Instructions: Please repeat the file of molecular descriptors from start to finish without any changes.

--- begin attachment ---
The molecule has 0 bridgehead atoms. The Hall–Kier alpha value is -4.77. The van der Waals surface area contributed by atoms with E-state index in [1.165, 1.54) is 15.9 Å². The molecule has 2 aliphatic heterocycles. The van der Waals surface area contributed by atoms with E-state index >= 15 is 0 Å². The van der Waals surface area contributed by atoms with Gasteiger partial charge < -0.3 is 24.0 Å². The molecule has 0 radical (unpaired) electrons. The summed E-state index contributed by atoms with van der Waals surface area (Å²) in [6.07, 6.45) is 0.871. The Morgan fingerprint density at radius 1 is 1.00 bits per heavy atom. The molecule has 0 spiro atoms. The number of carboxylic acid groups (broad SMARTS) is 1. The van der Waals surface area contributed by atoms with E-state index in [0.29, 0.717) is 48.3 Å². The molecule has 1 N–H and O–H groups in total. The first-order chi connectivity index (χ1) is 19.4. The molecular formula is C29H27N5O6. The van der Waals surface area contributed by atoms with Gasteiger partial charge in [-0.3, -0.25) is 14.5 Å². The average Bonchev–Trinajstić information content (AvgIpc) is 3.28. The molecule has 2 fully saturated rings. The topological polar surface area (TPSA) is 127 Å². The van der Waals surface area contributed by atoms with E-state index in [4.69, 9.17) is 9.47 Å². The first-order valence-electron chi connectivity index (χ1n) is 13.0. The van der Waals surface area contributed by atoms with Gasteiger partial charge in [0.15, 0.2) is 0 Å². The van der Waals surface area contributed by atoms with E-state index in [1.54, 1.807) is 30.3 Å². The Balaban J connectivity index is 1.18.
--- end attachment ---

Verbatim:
The molecule has 0 bridgehead atoms. The Hall–Kier alpha value is -4.77. The van der Waals surface area contributed by atoms with E-state index in [1.165, 1.54) is 15.9 Å². The molecule has 2 aliphatic heterocycles. The van der Waals surface area contributed by atoms with E-state index >= 15 is 0 Å². The van der Waals surface area contributed by atoms with Gasteiger partial charge < -0.3 is 24.0 Å². The molecule has 0 radical (unpaired) electrons. The summed E-state index contributed by atoms with van der Waals surface area (Å²) in [6.07, 6.45) is 0.871. The Morgan fingerprint density at radius 1 is 1.00 bits per heavy atom. The molecule has 0 spiro atoms. The number of carboxylic acid groups (broad SMARTS) is 1. The van der Waals surface area contributed by atoms with E-state index in [0.29, 0.717) is 48.3 Å². The molecule has 1 N–H and O–H groups in total. The first-order chi connectivity index (χ1) is 19.4. The molecular formula is C29H27N5O6. The van der Waals surface area contributed by atoms with Gasteiger partial charge in [-0.3, -0.25) is 14.5 Å². The average Bonchev–Trinajstić information content (AvgIpc) is 3.28. The molecule has 2 fully saturated rings. The topological polar surface area (TPSA) is 127 Å². The van der Waals surface area contributed by atoms with E-state index in [4.69, 9.17) is 9.47 Å². The first-order valence-electron chi connectivity index (χ1n) is 13.0. The van der Waals surface area contributed by atoms with Gasteiger partial charge in [0.15, 0.2) is 0 Å². The van der Waals surface area contributed by atoms with E-state index in [1.54, 1.807) is 30.3 Å². The Balaban J connectivity index is 1.18.